And with several M.A.’s and certificates under her belt, it is only natural that Maria is now pursuing her Doctorate in Education, specializing in Reading, Literacy, and Assessment. The learning never stops!

Sharing messages with future generations

classroom inclusion

Maria Santiago-Valentin receives a recognition from Sira Macias Chacon, Human Rights International Commissioner and President, Caminando Juntos por el Cambio in Santiago de Guayaquil, 2018.

“The message and principles we share with the future generations in our homes and our schools is what is going to bring changes and paradigm shifts in society,” says Maria.

This is the core message Maria imparts to others, especially the youth. “In order to advance, there must be continual knowledge and education both at school and in the home. Children must always be learning to become adults who will continue to learn and be open and tolerant to new experiences, cultures, and ideas. Our futures depend on our children, so we must equip them with the necessary tools for success, and that all begins with education,” she affirmed. 

This educational foundation extends to all children regardless of their background or abilities. Always striving for acceptance and inclusion in the classroom, Maria has used her experiences as an educator and Learning Disabilities Consultant to write a book for educators on the topic of mental health. Her book Bipolar Disorder: Etiology and Treatment Overview: Mindfulness, Medication, Digital Psychiatry and Classroom Accommodations explores ways of approaching issues of mental illness in the classroom and how to accommodate for these students so that they may receive the proper attention and care. Maria works diligently as an educator to ensure that all students have the opportunity to receive a quality education as it is the foundation that they will build a lifetime of learning upon.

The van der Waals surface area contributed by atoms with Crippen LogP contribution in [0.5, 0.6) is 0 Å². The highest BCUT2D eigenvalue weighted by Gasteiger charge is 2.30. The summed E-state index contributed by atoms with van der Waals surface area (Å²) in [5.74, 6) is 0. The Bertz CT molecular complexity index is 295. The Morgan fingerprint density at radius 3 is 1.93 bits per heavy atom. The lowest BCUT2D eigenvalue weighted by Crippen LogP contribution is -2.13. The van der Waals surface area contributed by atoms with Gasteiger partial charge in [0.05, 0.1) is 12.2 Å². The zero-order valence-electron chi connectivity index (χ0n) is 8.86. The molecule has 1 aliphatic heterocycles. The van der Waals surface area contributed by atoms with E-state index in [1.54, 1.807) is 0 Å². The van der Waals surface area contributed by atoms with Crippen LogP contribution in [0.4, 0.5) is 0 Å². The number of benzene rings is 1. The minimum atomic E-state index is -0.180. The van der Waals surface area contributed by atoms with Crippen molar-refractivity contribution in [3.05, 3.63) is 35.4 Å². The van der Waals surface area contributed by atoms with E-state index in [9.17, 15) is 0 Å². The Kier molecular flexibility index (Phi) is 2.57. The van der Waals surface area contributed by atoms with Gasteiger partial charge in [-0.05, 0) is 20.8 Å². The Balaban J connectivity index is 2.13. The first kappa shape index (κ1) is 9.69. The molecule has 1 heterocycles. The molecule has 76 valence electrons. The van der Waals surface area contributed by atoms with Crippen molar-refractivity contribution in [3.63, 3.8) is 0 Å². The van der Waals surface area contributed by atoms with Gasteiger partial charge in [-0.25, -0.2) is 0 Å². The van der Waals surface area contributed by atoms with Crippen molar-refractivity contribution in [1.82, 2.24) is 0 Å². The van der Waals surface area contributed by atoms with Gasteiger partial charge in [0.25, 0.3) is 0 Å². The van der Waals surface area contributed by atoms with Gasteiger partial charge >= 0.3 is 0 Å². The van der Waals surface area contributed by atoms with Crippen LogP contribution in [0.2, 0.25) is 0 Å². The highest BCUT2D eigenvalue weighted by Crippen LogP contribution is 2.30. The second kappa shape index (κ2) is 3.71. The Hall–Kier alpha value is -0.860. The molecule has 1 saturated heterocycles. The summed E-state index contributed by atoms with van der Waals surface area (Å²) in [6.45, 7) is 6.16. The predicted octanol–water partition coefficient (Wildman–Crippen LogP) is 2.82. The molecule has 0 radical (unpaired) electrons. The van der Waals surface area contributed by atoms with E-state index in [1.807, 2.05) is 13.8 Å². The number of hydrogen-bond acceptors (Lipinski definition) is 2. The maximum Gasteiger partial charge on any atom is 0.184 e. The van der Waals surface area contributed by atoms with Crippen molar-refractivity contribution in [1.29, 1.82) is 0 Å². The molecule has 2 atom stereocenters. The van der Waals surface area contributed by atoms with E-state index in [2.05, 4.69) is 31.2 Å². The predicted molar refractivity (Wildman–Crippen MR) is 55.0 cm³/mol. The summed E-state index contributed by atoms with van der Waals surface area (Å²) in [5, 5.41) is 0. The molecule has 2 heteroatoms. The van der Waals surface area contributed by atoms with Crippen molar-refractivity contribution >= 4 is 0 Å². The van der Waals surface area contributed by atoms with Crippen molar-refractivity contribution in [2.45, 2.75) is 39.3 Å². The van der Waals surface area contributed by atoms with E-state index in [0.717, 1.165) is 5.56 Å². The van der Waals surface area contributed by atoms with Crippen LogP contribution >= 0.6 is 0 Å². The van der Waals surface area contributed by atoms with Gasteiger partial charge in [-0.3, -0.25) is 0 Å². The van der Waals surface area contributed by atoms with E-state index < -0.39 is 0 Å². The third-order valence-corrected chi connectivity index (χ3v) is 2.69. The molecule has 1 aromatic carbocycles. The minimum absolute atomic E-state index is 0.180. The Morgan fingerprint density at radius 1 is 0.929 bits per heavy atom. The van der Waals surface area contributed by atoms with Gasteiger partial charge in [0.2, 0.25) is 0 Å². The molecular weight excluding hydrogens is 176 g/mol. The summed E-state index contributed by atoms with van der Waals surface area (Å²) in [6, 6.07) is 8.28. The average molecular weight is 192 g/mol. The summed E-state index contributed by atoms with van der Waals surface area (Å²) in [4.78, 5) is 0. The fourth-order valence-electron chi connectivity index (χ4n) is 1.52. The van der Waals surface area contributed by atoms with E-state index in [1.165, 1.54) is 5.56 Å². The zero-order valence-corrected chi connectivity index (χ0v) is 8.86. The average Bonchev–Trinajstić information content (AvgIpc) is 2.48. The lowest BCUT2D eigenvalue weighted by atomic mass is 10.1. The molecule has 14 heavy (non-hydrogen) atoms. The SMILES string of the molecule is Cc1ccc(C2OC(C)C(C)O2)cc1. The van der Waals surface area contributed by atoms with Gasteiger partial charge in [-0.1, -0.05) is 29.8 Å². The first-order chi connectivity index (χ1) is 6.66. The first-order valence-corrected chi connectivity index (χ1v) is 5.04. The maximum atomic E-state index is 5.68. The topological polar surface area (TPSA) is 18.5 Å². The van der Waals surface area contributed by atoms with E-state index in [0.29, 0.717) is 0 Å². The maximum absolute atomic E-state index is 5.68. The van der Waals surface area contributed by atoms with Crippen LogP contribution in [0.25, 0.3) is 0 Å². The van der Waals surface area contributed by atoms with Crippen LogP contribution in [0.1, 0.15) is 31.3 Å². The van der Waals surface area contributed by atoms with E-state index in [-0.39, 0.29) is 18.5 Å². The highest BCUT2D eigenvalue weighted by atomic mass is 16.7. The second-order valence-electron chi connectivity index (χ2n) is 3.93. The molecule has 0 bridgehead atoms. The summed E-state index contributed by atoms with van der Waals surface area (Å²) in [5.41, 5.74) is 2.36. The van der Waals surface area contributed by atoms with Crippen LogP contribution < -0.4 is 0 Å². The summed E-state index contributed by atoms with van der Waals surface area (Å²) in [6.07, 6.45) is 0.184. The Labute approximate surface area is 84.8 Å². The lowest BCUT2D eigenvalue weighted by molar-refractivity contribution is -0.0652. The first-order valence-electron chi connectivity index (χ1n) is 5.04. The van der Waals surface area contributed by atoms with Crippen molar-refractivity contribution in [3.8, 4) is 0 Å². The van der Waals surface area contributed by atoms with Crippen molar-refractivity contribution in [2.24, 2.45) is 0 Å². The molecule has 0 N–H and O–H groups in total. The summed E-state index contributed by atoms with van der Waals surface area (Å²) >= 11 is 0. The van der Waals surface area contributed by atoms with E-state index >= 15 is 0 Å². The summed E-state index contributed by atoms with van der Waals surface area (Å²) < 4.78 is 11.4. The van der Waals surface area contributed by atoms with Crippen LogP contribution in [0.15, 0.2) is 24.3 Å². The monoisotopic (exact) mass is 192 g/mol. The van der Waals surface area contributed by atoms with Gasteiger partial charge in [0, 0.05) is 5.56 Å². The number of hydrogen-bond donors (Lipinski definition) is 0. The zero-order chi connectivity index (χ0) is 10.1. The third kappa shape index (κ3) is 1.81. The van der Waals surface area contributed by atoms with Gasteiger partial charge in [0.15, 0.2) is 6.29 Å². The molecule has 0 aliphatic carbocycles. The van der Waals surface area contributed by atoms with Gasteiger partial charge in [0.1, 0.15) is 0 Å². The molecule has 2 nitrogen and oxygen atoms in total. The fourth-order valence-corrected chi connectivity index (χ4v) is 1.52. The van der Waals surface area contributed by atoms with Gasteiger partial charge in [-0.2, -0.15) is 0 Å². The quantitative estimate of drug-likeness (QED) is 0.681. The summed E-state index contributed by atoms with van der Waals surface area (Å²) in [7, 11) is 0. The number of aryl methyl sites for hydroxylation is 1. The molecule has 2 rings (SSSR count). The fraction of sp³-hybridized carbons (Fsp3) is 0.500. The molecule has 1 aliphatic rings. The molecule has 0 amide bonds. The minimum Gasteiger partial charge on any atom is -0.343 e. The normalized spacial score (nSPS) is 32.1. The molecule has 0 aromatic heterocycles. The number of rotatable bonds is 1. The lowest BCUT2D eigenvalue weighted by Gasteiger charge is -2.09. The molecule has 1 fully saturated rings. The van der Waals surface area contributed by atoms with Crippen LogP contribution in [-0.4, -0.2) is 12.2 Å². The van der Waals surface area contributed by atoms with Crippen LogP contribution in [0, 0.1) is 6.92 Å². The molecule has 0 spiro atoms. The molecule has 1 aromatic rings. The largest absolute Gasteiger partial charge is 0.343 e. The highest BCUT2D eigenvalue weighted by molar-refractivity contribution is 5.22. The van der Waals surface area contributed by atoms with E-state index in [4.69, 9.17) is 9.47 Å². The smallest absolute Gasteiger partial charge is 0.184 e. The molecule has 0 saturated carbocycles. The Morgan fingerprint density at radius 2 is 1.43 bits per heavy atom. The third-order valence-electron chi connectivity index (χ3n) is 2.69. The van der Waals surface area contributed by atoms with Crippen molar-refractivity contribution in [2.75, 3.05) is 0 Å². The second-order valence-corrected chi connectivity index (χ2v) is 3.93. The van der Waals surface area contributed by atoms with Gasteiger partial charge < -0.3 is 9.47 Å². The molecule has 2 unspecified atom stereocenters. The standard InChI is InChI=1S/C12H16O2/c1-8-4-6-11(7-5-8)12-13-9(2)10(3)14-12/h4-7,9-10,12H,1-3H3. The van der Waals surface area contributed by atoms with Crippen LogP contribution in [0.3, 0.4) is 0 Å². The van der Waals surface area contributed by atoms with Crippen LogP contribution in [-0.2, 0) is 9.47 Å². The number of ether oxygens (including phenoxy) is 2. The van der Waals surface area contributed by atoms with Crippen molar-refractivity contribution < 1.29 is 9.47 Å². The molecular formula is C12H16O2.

Her call to advocacy

During her years in Connecticut, Maria first became rigorously involved in the education advocacy community. Working at public schools in New London, Connecticut, Maria saw that there was much work that needed to be done to improve the quality of education. Two of her main areas of focus were to incorporate multilingual programs into schools’ curriculum and to fight for public school funding.

A staunch supporter of multilingual studies—being that she is fluent in Spanish, English and French— Maria has championed for multilingual programs in schools since her time teaching in the New London Public School District. With CURE, Maria helped support local public schools and bring awareness to multilingual studies by organizing a variety of events including parades to the public library, translated events, and community forums.

classroom inclusion

Maria Santiago-Valentin, Educator and Activist for classroom inclusion and environmental sustainability

From 2004 – 2007 Maria also served as one of the plaintiffs of in the “Connecticut Coalition for Justice in Education Funding” which sought to ensure that adequate funding was being “distributed equitably based on student learning needs, fair measures of town wealth, and fidelity to the tax equalization principles underlying the ECS.”